Session 6: ISA 100 Industrial Wireless

For many this was the most interesting part of the evening. Simon Hatch again  was the presenter and he gave  talk on the ISA 100 standard and how it can be used. He gave a useful explanation of the different terms like router or gateway as well as describing how the system worked. He also showed the unique battery pack used with their wireless transmitters.

Later that evening he gave a talk to a well attended Technical Meeting of the Ireland ISA Section where he went into considearbly more detail including an exposé on STAR and MESH topologies, how and where to use them and how effective they are. He also discussed the ISA 100 Wireless Complience Institute (formed in 2009).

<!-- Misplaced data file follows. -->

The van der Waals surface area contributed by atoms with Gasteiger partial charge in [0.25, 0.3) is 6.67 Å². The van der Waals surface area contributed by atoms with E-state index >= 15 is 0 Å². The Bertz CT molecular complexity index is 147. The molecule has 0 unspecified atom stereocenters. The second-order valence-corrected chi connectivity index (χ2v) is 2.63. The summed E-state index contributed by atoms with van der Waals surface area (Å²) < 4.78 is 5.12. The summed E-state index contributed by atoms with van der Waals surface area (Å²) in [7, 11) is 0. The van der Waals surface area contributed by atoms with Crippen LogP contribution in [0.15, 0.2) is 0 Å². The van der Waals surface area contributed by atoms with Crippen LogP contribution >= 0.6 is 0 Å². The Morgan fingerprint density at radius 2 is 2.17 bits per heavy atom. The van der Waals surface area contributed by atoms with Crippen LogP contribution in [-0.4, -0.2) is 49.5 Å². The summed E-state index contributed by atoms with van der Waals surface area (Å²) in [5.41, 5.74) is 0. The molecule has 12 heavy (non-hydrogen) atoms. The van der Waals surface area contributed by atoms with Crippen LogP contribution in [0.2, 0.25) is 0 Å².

The ISA 100 committee was set up in 2005 to establish standards and related information to define procedures for implementing wireless systems in the automation and control environment. He was at pains to point out that it is an end-user driven standard. Although he did refer to the two IEC standards, WirelessHART and a Chinese system he was unwilling to discuss the controversies attached to the approval of these standards and ISA 100.

Both these talks culminated in an impressive demonstration of the wireless transmission from temperature and pressure transmitters.

ISA 100 demonstration at ISA Ireland Technical Meeting